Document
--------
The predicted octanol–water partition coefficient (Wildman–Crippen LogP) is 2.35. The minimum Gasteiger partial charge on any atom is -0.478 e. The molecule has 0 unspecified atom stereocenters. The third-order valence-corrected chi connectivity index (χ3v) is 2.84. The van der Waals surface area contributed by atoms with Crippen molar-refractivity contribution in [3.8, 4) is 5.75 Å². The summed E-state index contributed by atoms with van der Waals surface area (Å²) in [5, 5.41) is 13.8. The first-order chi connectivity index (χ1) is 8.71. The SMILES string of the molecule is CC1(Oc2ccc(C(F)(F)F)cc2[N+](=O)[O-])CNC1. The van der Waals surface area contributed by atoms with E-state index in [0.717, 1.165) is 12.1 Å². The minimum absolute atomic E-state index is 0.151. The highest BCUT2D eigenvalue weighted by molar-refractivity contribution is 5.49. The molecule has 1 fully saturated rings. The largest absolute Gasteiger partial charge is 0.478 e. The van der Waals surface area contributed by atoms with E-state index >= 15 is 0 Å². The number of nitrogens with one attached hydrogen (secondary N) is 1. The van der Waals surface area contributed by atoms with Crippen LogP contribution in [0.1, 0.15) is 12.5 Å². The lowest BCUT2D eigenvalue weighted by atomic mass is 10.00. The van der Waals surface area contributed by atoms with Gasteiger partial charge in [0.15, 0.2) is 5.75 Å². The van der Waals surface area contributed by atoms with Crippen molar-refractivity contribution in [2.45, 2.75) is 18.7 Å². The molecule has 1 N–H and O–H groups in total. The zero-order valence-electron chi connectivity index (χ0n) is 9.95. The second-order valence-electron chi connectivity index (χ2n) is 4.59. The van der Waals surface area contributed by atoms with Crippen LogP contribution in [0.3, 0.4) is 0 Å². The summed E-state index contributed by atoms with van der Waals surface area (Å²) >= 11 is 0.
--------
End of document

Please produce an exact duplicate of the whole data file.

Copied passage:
The predicted octanol–water partition coefficient (Wildman–Crippen LogP) is 2.35. The minimum Gasteiger partial charge on any atom is -0.478 e. The molecule has 0 unspecified atom stereocenters. The third-order valence-corrected chi connectivity index (χ3v) is 2.84. The van der Waals surface area contributed by atoms with Crippen molar-refractivity contribution in [3.8, 4) is 5.75 Å². The summed E-state index contributed by atoms with van der Waals surface area (Å²) in [5, 5.41) is 13.8. The first-order chi connectivity index (χ1) is 8.71. The SMILES string of the molecule is CC1(Oc2ccc(C(F)(F)F)cc2[N+](=O)[O-])CNC1. The van der Waals surface area contributed by atoms with E-state index in [0.717, 1.165) is 12.1 Å². The minimum absolute atomic E-state index is 0.151. The highest BCUT2D eigenvalue weighted by molar-refractivity contribution is 5.49. The molecule has 1 fully saturated rings. The largest absolute Gasteiger partial charge is 0.478 e. The van der Waals surface area contributed by atoms with E-state index >= 15 is 0 Å². The number of nitrogens with one attached hydrogen (secondary N) is 1. The van der Waals surface area contributed by atoms with Crippen LogP contribution in [0.1, 0.15) is 12.5 Å². The lowest BCUT2D eigenvalue weighted by atomic mass is 10.00. The van der Waals surface area contributed by atoms with Gasteiger partial charge in [0.15, 0.2) is 5.75 Å². The van der Waals surface area contributed by atoms with Crippen molar-refractivity contribution in [2.45, 2.75) is 18.7 Å². The molecule has 1 N–H and O–H groups in total. The zero-order valence-electron chi connectivity index (χ0n) is 9.95. The second-order valence-electron chi connectivity index (χ2n) is 4.59. The van der Waals surface area contributed by atoms with Crippen LogP contribution in [0.3, 0.4) is 0 Å². The summed E-state index contributed by atoms with van der Waals surface area (Å²) >= 11 is 0.